by David Hewson

photo credit: Muenchen Kotzt

Hi all, I'm writing this from Germany, where I'm doing an internship at the moment.

One of the most natural, and enjoyable, things to do when travelling is to just stop, look around, and realize that you're in a foreign country. Sometimes the differences are subtle. But in the case of the Munich Oktoberfest, which I was able to visit this year, they're about as subtle as a frying pan to the jaw.

I grew up in Kitchener-Waterloo, Ontario, which has its own Oktoberfest – the world's second-largest, after Munich. But it just can't compare to number 1. Here's why:

1. The sheer scale of the proceeedings: 6.9 MILLION people visited the Munich Oktoberfest this year (still less than the 1981 record of 7.1 million).
2. Beer is consumed exclusively in 1L glasses.
3. There are a bunch of roller coasters and other stomach-turning attractions…right next to the beer tents. Where people have just been drinking 1L glasses of beer. You might think that would be a bad combination, but the people of Munich seem to disagree.

Of course, when 6.9 million people put their efforts towards drinking beer in 1L intervals, there are bound to be consequences. Starting in the late afternoon, you start to see people who have had far too much to drink scattered around outside the tents, resting, recovering, and um…taking care of business. It's not a pretty scene. If you're up for it, click here to get a sense of the mayhem.

Despite all the drunkenness, I couldn't help but think: where's the belligerency? Yes, wherever you looked, there were people in lederhosen and dirndls dropping like flies. But in the 4 days I was there I saw evidence of only one fight – a guy outside a beer tent had a bloody nose and was being restrained by bouncers. That was it. I remember thinking: in Canada, you just couldn't get this many drunken people together, and have so few problems.

Why is this?

One theory is that there is a special spirit to Oktoberfest, one of Gemütlichkeit or togetherness, that sets a friendly tone the proceedings. There might be something to that, but since Oktoberfest I've travelled to many other parts of Germany and found the same lack of belligerency, so that can't explain it completely.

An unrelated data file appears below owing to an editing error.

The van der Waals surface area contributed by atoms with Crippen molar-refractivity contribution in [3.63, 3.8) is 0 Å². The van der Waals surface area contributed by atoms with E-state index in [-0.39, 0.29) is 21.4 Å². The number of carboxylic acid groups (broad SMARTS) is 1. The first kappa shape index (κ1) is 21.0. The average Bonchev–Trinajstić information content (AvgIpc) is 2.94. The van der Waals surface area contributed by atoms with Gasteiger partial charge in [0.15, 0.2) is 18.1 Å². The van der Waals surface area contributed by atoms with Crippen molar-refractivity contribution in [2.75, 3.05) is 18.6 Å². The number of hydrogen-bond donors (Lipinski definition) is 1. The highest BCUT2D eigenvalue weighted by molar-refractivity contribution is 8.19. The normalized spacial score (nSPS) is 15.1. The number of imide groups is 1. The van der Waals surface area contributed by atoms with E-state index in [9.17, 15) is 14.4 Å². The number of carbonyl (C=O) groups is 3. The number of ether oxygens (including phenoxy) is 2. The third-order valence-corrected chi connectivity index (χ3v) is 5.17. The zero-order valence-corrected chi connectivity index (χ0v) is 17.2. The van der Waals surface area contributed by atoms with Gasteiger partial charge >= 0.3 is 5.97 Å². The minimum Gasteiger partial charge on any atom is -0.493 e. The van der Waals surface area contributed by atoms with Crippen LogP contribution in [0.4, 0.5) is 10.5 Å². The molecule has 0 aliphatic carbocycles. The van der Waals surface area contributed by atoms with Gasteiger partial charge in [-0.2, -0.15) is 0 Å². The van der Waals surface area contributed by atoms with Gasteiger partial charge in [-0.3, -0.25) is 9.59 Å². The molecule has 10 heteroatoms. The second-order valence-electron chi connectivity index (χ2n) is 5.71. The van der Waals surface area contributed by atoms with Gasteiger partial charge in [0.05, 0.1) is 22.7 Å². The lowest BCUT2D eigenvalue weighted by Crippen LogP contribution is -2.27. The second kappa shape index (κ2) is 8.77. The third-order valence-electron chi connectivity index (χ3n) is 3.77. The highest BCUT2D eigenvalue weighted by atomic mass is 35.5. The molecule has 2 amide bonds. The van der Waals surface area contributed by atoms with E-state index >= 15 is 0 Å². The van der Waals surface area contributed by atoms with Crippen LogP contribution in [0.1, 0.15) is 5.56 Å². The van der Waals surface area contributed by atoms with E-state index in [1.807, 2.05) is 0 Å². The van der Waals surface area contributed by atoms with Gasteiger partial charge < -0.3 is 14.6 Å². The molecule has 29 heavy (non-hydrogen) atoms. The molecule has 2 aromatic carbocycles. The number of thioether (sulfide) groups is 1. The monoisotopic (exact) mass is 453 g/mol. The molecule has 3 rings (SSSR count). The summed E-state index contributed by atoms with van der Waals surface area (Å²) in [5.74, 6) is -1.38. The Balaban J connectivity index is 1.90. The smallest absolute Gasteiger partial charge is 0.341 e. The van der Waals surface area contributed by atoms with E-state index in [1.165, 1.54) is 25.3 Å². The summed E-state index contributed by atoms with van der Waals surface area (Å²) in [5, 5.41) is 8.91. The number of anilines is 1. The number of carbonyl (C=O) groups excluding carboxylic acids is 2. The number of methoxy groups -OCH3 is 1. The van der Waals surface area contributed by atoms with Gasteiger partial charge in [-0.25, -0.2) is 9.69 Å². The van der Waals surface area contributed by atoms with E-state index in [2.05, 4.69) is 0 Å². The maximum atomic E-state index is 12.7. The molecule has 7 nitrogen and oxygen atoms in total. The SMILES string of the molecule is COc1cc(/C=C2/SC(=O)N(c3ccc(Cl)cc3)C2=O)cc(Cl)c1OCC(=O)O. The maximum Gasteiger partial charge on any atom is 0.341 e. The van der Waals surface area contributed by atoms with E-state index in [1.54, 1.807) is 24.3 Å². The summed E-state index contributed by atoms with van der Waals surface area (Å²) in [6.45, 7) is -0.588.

A second explanation is that different types of alcohol lead to different types of drunk – an idea that the show “How I Met Your Mother“ had some fun with recently. As the theory goes, the Oktoberfesters – and Germans in general – tend to drink beer, so they are therefore friendlier.

Maybe there's something to that too. I have a friend whose mother has banned Jack Daniels whiskey from her house, after seeing generations of men in her family become a different kind of angry drunk after they've been drinking it.

A third theory has to do with alcohol policy, where Canada and Germany vary enormously. In Germany, the rules around alcohol are much more relaxed than Canadians are used to. Here are some differences:

– Germans can buy alcohol at grocery stores during the day, and when the stores are closed they can go to the convenience stores at gas stations. You can buy alcohol at any hour of the day.

– There is no set closing time for drinking establishments, although there are some local bylaws, and by 6am the staff usually kick you out because they want to clean up and go home.

– There's also a two-tier drinking age (16 years old for anything less than 13% alcohol, 18 years old for anything more concentrated) designed to encourage young people to start with beer and wine instead of hard liquor, which is easier to sneak around with but also increases the risks of alcohol poisoning. The argument is that this openness towards alcohol leads to Germans, on the whole, developing a more mature relationship with the substance than the more repressed Canadians.

Of course, policy questions like these are the sorts of things that we CSSDP members like to consider. What kind of relationship with drugs is best? What kind of legislation – laws, taxes, social programs, etc – is the right mix?

But here's the tricky part: since policies tend to vary on a country-by-country basis, when we compare different policies, we are also comparing between countries and the cultures that go with them. It's hard to tease the two apart. And that makes things complicated.

At the end of the day, I don't know why Oktoberfest was as (relatively) peaceful as it was. What I do know is this: when it comes to drugs, each culture is unique.

Germany has a long and storied history with alcohol, including the beer purity laws of 1516 and festivals like Oktoberfest – which began when a Bavarian Crown Prince invited everyone to come drink beer with him to celebrate his wedding. Fond memories for the people of Munich, indeed.

Canada has its own narrative, including the whiskey that was used in the fur trades, to Al Capone bootlegging Canadian Club into Chicago, to Bob and Doug McKenzie's stubby bottles. Untwisting the tangled threads of history, culture and drugs is no easy thing to do.